Noname makes her triumphant return with “Sundial.”
5. oblivion (Ft. Common & Ayoni)
Noname and Common’s underdog energy is on full display in “oblivion.”
When the world descends into oblivion, I hope all of you recognize and acknowledge that Common and Noname are two exceptional artists who never received the recognition they truly deserved. Once that’s settled, you can plead with the higher powers to grant you entry into the realms above.
Noname and Common deliver their potent messages confidently and consistently in “oblivion.” Set against a slick and groove-filled beat that Shaft could moonwalk to, these two underappreciated talents assert their worth and brush off those who pale in comparison. What’s truly remarkable is the seemingly effortless manner in which Noname and Common showcase their extraordinary wordplay and versatile flows. They remind me of those smart kids that never studied but passed tests more than the ones who did.
Cat piss on popcorn sounds disgusting.
4. boomboom (Ft. Ayoni)
For those who think Noname is one-dimensional, please listen to “boomboom.”
I’m at a loss for words to categorize “boomboom,” and that’s precisely what makes the song so captivating. With its enchanting vocals courtesy of featured guest Ayoni, a vibrant uptempo afro-jazz-inspired beat, and liberating lyrics, the song delivers a unique blend. Add to that the dominant rap flows and alluring lyrics, and it becomes clear that “boomboom” defies easy classification. Perhaps the best way to sum it up is simply as a fantastic track.
3. gospel? (Ft. $ilkMoney, billy woods & STOUT)
This is definitely folding chair music.
When it comes to dismantling oppressors, Noname performs like prime Russell Westbrook. But I believe she goes so hard on this topic because she aims to uplift her people, not tear down others. With that being said, in “gospel?,” Noname, billy woods, and $ilkMoney excel at paying homage to Africans, illustrating black unity, and motivating our people to embrace the inner strength we all possess. While the production, STOUT’s chorus, and Noname’s raps emit peaceful vibes, in billy woods and $ilkMoney’s verses, they sound ready to wrestle the entire cast of Seinfeld in honor of Black History Month.
2. ballons (Ft. Jay Electronica & Eryn Allen Kane)
I’m convinced Noname and Jay Electronica’s IQs are higher than the housing prices in San Francisco.
The hooks we get in “hold me down” and “balloons” are some of the best I’ve heard this year. That’s saying a lot because Ice Spice just dropped an album. So, what do I like about the hook on “balloons?” It’s intoxicating, exudes a splash of innocence, and is intricate.
Noname effortlessly navigates the delicate, piano-driven beat attached to this song like a seasoned pro. Meanwhile, Jay Electronica strategically dissects the beat, delivering clever punchlines and a dingy flow. In terms of lyrics, both artists provide edgy, AP-level lessons on self-awareness and understanding the people in our lives. Unfortunately, many people will be offended by their verses.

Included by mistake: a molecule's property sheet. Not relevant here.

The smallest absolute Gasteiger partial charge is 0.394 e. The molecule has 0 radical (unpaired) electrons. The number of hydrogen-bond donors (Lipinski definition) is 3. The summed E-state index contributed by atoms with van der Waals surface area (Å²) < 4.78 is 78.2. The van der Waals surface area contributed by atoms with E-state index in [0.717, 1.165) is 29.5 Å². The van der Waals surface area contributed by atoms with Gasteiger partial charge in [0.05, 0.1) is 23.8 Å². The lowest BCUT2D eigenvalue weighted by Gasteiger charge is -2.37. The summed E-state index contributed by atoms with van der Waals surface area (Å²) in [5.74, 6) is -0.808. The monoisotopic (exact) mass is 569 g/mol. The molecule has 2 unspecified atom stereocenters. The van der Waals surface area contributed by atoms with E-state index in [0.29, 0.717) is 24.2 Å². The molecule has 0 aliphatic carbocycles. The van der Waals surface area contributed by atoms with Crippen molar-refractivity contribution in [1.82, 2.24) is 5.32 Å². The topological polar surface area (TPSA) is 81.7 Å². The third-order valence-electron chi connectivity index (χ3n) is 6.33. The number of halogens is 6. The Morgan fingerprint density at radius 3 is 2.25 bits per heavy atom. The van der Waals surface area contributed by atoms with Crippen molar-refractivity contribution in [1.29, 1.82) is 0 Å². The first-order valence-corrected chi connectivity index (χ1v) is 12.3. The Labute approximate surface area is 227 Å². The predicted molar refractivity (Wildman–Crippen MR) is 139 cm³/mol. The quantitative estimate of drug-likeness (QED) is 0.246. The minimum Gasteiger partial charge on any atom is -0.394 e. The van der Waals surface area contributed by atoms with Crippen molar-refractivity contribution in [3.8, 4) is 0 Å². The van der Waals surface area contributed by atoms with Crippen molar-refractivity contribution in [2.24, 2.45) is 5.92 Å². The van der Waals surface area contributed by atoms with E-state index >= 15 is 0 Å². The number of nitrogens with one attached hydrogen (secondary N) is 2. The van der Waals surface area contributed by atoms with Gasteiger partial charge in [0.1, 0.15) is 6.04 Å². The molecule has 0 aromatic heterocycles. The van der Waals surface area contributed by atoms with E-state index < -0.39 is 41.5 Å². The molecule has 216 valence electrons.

1. hold me down (Ft. Jimetta Rose & Voices of Creation)
Listening to this song counts as going to church for a year, right?
It’s truly remarkable how this song manages to convey a sense of gentleness, confrontation, holiness, and strong pro-black sentiment all at once. The production flows as smoothly as the Nile River, the nurturing hook embraces you, the background choir adds a divine touch, and the lyrics skillfully balance a plea for assistance with direct challenges to oppressors. This combination creates an incredibly empowering and impactful experience.
SONG BY SONG BREAKDOWN
1. black mirror (4.5/5)
2. hold me down (Ft. Jimetta Rose & Voices of Creation) (5/5)
3. ballons (Ft. Jay Electronica & Eryn Allen Kane) (5/5)
4. boomboom (Ft. Ayoni) (5/5)
5. potentially the interlude (3.5/5)
6. namesake (4/5)
7. beauty supply (4/5)
8. toxic (4/5)
9. afro futurism (4/5)
10. gospel? (Ft. $ilkMoney, billy woods & STOUT) (5/5)
11. oblivion (Ft. Common & Ayoni) (4.5/5)
I’m making my prediction right now: Noname will go head-to-head with Killer Mike for the title of ‘Hip-Hop Album of the Year’ this year. The way she delivers her rap performances on Sundial is nothing short of extraordinary!
It’s quite amusing how Noname goes by literally a blank rap name, yet her musical creations are as complex as the NBA’s In-season tournament (which, I’ll be honest, still confuses the hell out of me). Her verses are seasoned with multi-dimensional lyrics that demand repeated listens for complete comprehension, and her flows are so persistent that, at moments, you might wonder if she’s ChatGPT. Noname is truly one of the best rappers I’ve ever heard before. So why hasn’t she gotten her flowers? I think it’s because of her willingness to be a controversial figure ready to get crucified for her deep, aggressive thoughts about the mistreatment of black people worldwide. Her bars aimed at Jay-Z, Kendrick Lamar, Beyoncé, and Rihanna, combined with Jay Electronica’s controversial verse on “ballons” will only sink her popularity even further. I truly wonder if she legitimately cares.
Beer and kale juice share the status of acquired tastes – one being a guilty pleasure we indulge in despite its drawbacks, while the other, although not the most delightful flavor to you, offers valuable health benefits. In the realm of music, Noname’s Sundial can be likened to the nutritious kale juice – a blend of intricate sounds and meaningful lyrics that might not immediately capture everyone’s palate yet holds substantial artistic and emotional value. It’s a shame that such a nourishing musical experience will go unnoticed by many.
Quincy is the creator of Ratings Game Music. He loves writing about music, taking long walks on beaches, and spaghetti that fights him back.